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A HANDFUL 2022 PROJECTED FOR POLICYMAKERS, LENDERS, AND ENTREPRENEURS

“Policymakers must be very intentional in passing policies that support the local economy as well as work closely with the business community to understand their needs and put into place policies that address those needs,” said Hano-oshike

By: Nghiinomenwa Erastus

A cloud of uncertainty is approaching not only over the Namibian economy but for the global, all due to the new Covid-19 variant, which could unleash more economic-impactful restrictive measures for 2022. 

As a result, it presented a handful of tasks, moves, innovation and unconventional decisions for the country’s policymakers, financiers, and entrepreneurs for 2022.

Consumers are warned to watch where they spend their dollars, not strictly for health reasons but to buy locally made products, services and take care of the environment.

During the second and third quarters of 2021, the Namibia economy finally broke the curse of consecutive negative quarterly growth that started at the end of 2018, after a three-quarter growth.

During the second quarter of 2021, the country produced N$953 million more goods and services, while for the third quarter, N$765 million worth of goods were produced compared to 2020. 

The Villager spoke to an investment professional, economist/researcher and policymakers on what needs to be done to stimulate production and consumption, moreover get the financiers to fund entrepreneurial moves and projects.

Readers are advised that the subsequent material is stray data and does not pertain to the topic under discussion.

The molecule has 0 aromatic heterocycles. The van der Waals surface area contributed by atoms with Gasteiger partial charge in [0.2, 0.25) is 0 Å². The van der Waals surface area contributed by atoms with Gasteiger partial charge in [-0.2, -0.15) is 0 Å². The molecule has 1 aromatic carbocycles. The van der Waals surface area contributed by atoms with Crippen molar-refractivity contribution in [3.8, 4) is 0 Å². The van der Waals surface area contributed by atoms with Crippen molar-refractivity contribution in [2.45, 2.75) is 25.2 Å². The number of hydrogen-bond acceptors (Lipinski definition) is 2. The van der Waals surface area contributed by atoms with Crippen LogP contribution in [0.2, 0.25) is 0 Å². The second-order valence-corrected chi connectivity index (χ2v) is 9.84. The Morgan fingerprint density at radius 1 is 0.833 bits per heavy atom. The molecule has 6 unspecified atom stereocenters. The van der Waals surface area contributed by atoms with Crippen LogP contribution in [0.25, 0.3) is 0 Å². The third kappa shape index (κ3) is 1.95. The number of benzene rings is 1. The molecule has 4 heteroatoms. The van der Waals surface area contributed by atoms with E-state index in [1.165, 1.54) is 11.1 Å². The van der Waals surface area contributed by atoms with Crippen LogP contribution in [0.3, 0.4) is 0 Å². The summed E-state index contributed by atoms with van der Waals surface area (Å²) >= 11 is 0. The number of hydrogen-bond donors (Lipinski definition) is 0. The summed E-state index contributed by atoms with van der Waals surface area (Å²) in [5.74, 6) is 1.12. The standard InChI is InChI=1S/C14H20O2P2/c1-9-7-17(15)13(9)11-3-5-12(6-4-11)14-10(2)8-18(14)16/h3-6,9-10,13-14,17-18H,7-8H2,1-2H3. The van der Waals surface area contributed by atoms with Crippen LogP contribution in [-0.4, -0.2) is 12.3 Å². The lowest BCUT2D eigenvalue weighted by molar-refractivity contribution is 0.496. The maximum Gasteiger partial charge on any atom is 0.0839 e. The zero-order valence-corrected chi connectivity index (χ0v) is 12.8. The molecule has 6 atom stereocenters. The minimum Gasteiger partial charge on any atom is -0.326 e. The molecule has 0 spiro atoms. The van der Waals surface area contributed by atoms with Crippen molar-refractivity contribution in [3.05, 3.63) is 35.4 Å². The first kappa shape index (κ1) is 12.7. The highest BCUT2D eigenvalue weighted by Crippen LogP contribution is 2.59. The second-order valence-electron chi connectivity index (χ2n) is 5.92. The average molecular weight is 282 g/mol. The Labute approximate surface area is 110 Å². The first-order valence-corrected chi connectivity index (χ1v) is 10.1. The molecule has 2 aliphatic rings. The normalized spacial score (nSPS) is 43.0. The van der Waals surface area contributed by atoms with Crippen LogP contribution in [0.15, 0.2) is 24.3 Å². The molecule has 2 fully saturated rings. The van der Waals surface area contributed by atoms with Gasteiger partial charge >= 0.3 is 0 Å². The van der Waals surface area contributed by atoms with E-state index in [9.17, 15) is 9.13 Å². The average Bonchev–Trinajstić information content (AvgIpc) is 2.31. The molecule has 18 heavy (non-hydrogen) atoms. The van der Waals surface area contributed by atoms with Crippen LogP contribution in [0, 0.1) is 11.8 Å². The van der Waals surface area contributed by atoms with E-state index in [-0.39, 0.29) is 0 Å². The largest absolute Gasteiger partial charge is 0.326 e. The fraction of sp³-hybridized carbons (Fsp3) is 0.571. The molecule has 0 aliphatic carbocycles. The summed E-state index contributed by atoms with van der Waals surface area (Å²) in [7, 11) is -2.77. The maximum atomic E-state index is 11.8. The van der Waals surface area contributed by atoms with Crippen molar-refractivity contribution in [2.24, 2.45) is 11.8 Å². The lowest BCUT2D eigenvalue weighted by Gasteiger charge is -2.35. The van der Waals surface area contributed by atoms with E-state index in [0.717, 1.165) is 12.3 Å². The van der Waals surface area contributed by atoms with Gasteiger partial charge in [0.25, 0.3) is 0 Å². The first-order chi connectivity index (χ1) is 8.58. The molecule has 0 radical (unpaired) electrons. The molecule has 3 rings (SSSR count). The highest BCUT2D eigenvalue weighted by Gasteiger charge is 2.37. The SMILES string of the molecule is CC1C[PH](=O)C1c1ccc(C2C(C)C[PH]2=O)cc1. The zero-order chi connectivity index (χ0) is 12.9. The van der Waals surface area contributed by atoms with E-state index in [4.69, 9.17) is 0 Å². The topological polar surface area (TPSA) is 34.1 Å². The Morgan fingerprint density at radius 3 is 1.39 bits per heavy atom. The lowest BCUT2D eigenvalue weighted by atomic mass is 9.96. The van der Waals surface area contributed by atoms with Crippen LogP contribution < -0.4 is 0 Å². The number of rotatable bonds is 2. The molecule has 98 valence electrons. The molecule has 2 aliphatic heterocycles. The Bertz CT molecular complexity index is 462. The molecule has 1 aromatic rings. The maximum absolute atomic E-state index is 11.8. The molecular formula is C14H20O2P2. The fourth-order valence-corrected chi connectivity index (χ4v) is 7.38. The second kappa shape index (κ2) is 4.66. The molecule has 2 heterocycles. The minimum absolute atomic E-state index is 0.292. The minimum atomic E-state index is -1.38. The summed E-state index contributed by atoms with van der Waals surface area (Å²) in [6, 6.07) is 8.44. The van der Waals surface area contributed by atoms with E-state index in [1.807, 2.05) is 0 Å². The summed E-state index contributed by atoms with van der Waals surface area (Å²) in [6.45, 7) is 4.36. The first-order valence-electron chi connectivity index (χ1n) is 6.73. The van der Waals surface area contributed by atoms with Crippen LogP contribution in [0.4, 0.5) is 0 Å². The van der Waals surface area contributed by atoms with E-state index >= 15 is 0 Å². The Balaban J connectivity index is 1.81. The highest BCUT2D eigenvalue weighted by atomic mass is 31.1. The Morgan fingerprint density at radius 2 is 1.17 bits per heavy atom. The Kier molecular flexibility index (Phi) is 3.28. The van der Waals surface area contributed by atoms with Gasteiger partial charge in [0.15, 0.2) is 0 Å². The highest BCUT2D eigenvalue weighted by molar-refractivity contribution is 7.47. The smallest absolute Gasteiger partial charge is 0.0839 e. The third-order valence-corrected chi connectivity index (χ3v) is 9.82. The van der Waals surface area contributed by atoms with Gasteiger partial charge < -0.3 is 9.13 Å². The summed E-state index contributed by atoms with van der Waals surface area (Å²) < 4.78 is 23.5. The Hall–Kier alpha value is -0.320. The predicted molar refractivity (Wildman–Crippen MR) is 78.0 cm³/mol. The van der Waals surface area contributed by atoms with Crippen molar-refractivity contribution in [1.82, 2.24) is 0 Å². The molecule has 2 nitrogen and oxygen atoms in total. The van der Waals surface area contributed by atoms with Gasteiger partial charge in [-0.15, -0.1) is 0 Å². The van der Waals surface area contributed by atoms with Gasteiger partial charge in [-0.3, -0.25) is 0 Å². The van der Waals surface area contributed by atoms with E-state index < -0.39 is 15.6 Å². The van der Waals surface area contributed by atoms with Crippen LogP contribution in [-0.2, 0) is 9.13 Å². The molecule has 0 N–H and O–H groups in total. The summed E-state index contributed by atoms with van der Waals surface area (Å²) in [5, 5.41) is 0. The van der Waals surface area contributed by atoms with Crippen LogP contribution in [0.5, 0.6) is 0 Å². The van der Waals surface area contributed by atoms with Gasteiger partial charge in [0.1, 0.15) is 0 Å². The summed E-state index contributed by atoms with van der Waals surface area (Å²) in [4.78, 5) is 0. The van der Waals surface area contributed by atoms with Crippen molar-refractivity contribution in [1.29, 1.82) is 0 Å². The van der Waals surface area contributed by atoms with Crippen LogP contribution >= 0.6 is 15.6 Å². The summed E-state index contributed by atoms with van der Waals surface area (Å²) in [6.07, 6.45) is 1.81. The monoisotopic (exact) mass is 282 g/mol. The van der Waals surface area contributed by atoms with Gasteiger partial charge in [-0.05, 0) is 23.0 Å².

In terms of funding, lenders’ risk tolerance has decreased as non-performing loans shoot up.

According to Jesay Hano-oshike, an investment professional, since the country and the world are still in the middle of the pandemic, businesses will most likely continue to find it difficult going into 2022 to access debt funding. 

He said the recent spike in Covid-19 cases worldwide have led to travel restrictions and greater uncertainty. This has severely hurt the domestic tourism industry and has had a knock-on effect on sectors that support tourism activity. 

Additionally, Namibia’s low Covid-19 vaccination rate will likely lead to another infection wave during the 2022 winter season, further hurting the local economy.

Hano-oshike explained that financiers are likely to continue being risk-averse when it comes to financing businesses with a gloomy economic outlook.